There are other concerns here too – I personally think websites such as this are not suitable for a tender process, as that doesn’t encourage or often even allow the sort of agile, feedback-led process that produces the best websites. They also favour those who make their living by tendering.

So, Nesta, here’s a suggestion. Park this idea for 12 months, and in the meantime give the money back to the government. If you want to act as an angel funding then act as such (and the ones I’ve come across don’t do tendering). A reminder, your slogan is ‘making innovation flourish’, but sometimes that means stepping back and seeing what happens. This is not the way to building a Big Society

Written by countculture

November 17, 2010 at 2:27 pm

9 Responses

Subscribe to comments with RSS.

  1. Chris, maybe they will still take all of the cash, but rip off your council spending feeds, saving themselves a major headache in terms of scraping and compiling the data.

    Matt B

    November 17, 2010 at 3:35 pm

  2. They can’t give the money back, because that would demonstrate they don’t have a need for it. They have to tender, because their rules say so. Things don’t necessarily make sense in the world of grant funding, they just have to fulfil the criteria and deliver the outputs…

    Harriet W

    November 17, 2010 at 7:10 pm

    • They can’t give the money back, but maybe they could use it to support existing innovation (such as OpenlyLocal) rather than reinventing the wheel?

      Michael Grimes

      December 7, 2010 at 6:41 am

  3. […] Not the way to build a Big Society: part1 NESTA « countculture (tags: opendata government nesta) […]

  4. Chris

    I think NESTA’s money mainly comes from a massive endowment from the lottery in 2000. This gives them perhaps more than they need ?

    Could be that they are like government and have to spend / waste a lot in the run up to year end ?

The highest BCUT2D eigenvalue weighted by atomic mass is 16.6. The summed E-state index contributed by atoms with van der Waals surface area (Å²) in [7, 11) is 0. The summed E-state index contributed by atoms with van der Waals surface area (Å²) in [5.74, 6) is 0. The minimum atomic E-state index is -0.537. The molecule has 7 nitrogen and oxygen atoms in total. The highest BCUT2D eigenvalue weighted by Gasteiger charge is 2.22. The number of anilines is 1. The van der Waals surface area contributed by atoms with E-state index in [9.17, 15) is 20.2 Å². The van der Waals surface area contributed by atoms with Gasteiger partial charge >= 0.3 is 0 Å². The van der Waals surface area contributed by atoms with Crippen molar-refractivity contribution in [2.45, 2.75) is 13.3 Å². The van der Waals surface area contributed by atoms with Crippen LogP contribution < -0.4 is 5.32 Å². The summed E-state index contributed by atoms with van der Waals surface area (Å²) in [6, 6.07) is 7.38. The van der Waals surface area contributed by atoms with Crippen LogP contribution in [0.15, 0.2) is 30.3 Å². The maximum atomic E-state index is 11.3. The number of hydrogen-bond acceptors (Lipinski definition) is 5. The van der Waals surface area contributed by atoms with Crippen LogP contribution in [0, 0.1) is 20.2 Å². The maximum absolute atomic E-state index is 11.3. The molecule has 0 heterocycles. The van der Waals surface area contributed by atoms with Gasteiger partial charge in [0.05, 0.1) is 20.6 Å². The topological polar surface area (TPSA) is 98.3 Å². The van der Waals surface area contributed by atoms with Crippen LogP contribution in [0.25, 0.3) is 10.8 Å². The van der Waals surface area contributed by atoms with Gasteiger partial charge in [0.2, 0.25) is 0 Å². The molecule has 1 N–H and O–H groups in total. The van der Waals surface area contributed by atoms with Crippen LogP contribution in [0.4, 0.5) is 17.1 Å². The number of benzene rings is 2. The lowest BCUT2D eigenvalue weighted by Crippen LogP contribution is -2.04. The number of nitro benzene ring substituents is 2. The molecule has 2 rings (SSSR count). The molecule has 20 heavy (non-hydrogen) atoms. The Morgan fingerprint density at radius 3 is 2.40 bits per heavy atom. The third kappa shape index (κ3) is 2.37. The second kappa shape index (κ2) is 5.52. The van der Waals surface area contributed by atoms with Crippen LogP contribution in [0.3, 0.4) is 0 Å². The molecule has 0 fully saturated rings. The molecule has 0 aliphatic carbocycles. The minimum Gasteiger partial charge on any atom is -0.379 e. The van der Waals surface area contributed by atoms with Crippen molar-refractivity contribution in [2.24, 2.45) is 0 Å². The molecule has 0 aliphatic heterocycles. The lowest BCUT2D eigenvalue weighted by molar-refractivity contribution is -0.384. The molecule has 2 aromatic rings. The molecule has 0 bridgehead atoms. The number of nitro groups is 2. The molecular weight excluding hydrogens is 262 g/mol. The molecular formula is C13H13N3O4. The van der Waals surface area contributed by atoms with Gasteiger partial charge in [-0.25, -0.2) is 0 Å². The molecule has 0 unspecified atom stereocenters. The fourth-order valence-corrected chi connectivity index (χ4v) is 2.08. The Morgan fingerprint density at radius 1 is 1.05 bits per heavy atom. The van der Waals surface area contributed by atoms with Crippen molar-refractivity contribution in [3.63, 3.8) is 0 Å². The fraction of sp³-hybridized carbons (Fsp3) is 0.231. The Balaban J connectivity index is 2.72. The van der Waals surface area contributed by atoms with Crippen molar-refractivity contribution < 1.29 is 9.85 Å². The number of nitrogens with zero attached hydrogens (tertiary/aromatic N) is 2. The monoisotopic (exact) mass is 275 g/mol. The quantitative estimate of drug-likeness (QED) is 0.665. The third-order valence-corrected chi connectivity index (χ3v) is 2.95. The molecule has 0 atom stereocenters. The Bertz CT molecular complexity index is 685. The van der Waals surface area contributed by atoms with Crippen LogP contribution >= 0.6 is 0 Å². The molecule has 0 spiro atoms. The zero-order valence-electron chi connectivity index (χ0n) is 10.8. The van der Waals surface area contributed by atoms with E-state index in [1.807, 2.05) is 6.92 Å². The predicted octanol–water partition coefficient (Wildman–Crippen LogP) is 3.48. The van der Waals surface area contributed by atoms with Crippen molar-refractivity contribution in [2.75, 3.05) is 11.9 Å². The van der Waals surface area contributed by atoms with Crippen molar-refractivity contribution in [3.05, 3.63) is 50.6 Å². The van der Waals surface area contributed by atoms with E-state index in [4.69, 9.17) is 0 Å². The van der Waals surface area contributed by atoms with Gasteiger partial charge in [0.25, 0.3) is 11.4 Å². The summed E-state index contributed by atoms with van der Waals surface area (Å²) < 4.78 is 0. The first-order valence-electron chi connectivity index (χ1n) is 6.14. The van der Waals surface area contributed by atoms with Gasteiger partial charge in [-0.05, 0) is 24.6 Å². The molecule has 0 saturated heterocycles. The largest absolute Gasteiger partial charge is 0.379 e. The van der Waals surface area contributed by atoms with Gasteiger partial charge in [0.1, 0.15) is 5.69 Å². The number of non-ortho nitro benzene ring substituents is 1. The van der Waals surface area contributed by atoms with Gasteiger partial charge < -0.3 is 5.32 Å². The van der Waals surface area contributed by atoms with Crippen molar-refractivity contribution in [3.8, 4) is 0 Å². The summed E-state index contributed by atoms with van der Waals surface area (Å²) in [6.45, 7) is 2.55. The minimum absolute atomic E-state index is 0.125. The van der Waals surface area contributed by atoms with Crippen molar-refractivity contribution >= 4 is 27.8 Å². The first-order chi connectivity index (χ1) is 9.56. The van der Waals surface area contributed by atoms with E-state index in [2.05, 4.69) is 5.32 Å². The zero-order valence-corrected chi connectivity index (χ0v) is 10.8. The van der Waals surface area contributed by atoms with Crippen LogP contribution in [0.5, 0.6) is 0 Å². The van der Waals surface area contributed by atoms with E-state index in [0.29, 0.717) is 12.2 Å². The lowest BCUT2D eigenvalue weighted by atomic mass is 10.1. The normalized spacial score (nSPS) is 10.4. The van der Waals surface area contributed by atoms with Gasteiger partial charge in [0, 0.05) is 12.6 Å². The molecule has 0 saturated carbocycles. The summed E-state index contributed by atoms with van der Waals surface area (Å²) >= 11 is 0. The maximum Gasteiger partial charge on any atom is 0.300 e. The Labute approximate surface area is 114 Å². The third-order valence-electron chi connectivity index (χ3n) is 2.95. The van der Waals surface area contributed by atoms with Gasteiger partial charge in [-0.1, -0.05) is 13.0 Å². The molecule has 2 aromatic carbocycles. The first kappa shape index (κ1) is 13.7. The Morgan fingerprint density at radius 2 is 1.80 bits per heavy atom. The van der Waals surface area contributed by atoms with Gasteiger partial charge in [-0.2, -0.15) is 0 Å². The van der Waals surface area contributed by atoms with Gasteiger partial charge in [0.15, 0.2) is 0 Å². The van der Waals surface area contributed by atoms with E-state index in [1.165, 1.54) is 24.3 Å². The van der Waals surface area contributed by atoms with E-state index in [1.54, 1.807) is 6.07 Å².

December 8, 2010 at 7:49 pm

  5. What’s not to understand? This is what has benn happening for decades, if not longer. It is as Harriet says, and an inevitable result of the organisational DNA of bodies like NESTA. The contradictions are embodied in the legal frameworks surrounding tendering, and supported by our own morality regarding spending charitable or public money. Neither are easy to change.


    December 14, 2010 at 10:52 am

  6. who is in charge of this? are there any coalition MPs who are up on the idea of open data? where are the political pressure points? :/


    December 27, 2010 at 1:39 am

  7. […] and we contacted Nesta to see if they were interested in providing seed funding by way of a grant. I’ve been quite critical of Nesta’s processes in the past, but to their credit they didn’t hold this against us, and more than that showed they were […]

Leave a Reply

Fill in your details below or click an icon to log in: Logo

You are commenting using your account. Log Out /  Change )

Google photo

You are commenting using your Google account. Log Out /  Change )

Twitter picture

You are commenting using your Twitter account. Log Out /  Change )

Facebook photo

You are commenting using your Facebook account. Log Out /  Change )

Connecting to %s

%d bloggers like this: